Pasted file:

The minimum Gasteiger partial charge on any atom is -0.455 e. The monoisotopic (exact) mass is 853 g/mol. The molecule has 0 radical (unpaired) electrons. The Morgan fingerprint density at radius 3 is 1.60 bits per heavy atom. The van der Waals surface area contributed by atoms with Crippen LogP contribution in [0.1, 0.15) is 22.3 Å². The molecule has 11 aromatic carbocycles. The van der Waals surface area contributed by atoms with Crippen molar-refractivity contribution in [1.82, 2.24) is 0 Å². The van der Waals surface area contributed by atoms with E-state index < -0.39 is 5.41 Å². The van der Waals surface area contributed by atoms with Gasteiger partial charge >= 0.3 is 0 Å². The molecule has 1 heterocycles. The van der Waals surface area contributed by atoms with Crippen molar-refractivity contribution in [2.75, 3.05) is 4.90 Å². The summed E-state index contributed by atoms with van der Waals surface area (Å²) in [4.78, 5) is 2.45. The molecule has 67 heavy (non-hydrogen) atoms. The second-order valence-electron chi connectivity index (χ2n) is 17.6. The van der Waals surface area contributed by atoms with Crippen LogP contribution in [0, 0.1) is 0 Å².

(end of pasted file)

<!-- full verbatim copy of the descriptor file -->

The minimum Gasteiger partial charge on any atom is -0.455 e. The monoisotopic (exact) mass is 853 g/mol. The molecule has 0 radical (unpaired) electrons. The Morgan fingerprint density at radius 3 is 1.60 bits per heavy atom. The van der Waals surface area contributed by atoms with Crippen LogP contribution in [0.1, 0.15) is 22.3 Å². The molecule has 11 aromatic carbocycles. The van der Waals surface area contributed by atoms with Crippen molar-refractivity contribution in [1.82, 2.24) is 0 Å². The van der Waals surface area contributed by atoms with E-state index < -0.39 is 5.41 Å². The van der Waals surface area contributed by atoms with Gasteiger partial charge >= 0.3 is 0 Å². The molecule has 1 heterocycles. The van der Waals surface area contributed by atoms with Crippen molar-refractivity contribution in [2.75, 3.05) is 4.90 Å². The summed E-state index contributed by atoms with van der Waals surface area (Å²) in [4.78, 5) is 2.45. The molecule has 67 heavy (non-hydrogen) atoms. The second-order valence-electron chi connectivity index (χ2n) is 17.6. The van der Waals surface area contributed by atoms with Crippen LogP contribution in [0, 0.1) is 0 Å².